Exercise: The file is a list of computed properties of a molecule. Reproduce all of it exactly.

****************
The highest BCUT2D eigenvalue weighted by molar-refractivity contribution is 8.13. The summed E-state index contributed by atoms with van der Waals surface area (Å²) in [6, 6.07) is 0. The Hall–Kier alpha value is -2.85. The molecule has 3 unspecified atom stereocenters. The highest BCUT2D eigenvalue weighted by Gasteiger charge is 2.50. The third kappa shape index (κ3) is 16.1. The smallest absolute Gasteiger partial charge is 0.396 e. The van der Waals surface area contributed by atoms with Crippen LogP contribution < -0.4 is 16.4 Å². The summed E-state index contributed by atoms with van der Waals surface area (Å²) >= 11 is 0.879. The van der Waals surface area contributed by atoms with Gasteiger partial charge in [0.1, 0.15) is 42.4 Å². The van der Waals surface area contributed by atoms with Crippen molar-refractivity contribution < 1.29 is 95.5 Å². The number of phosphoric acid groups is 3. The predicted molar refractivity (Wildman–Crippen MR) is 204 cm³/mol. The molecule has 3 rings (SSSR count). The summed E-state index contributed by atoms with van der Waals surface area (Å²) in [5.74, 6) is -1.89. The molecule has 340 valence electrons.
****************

The highest BCUT2D eigenvalue weighted by molar-refractivity contribution is 8.13. The summed E-state index contributed by atoms with van der Waals surface area (Å²) in [6, 6.07) is 0. The Hall–Kier alpha value is -2.85. The molecule has 3 unspecified atom stereocenters. The highest BCUT2D eigenvalue weighted by Gasteiger charge is 2.50. The third kappa shape index (κ3) is 16.1. The smallest absolute Gasteiger partial charge is 0.396 e. The van der Waals surface area contributed by atoms with Crippen LogP contribution < -0.4 is 16.4 Å². The summed E-state index contributed by atoms with van der Waals surface area (Å²) >= 11 is 0.879. The van der Waals surface area contributed by atoms with Gasteiger partial charge in [0.1, 0.15) is 42.4 Å². The van der Waals surface area contributed by atoms with Crippen molar-refractivity contribution < 1.29 is 95.5 Å². The number of phosphoric acid groups is 3. The predicted molar refractivity (Wildman–Crippen MR) is 204 cm³/mol. The molecule has 3 rings (SSSR count). The summed E-state index contributed by atoms with van der Waals surface area (Å²) in [5.74, 6) is -1.89. The molecule has 340 valence electrons.